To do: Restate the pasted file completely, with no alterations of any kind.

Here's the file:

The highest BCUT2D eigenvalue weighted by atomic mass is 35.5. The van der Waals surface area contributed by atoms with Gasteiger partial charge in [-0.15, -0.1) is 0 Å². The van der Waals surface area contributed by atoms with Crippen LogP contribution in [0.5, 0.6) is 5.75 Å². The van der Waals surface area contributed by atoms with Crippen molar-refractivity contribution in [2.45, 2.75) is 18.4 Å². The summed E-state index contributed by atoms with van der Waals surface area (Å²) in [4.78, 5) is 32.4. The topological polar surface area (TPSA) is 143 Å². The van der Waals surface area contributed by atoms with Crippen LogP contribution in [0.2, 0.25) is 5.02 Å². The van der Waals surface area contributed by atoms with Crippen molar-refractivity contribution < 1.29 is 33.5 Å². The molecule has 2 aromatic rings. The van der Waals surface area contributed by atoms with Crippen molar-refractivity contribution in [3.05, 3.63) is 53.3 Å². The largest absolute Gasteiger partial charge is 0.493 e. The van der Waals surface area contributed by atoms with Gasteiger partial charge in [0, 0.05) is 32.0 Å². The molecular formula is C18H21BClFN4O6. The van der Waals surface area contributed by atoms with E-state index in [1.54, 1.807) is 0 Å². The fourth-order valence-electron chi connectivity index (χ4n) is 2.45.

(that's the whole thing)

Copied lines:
The highest BCUT2D eigenvalue weighted by atomic mass is 35.5. The van der Waals surface area contributed by atoms with Gasteiger partial charge in [-0.15, -0.1) is 0 Å². The van der Waals surface area contributed by atoms with Crippen LogP contribution in [0.5, 0.6) is 5.75 Å². The van der Waals surface area contributed by atoms with Crippen molar-refractivity contribution in [2.45, 2.75) is 18.4 Å². The summed E-state index contributed by atoms with van der Waals surface area (Å²) in [4.78, 5) is 32.4. The topological polar surface area (TPSA) is 143 Å². The van der Waals surface area contributed by atoms with Crippen LogP contribution in [0.2, 0.25) is 5.02 Å². The van der Waals surface area contributed by atoms with Crippen molar-refractivity contribution < 1.29 is 33.5 Å². The molecule has 2 aromatic rings. The van der Waals surface area contributed by atoms with Crippen molar-refractivity contribution in [3.05, 3.63) is 53.3 Å². The largest absolute Gasteiger partial charge is 0.493 e. The van der Waals surface area contributed by atoms with Gasteiger partial charge in [0, 0.05) is 32.0 Å². The molecular formula is C18H21BClFN4O6. The van der Waals surface area contributed by atoms with E-state index in [1.54, 1.807) is 0 Å². The fourth-order valence-electron chi connectivity index (χ4n) is 2.45.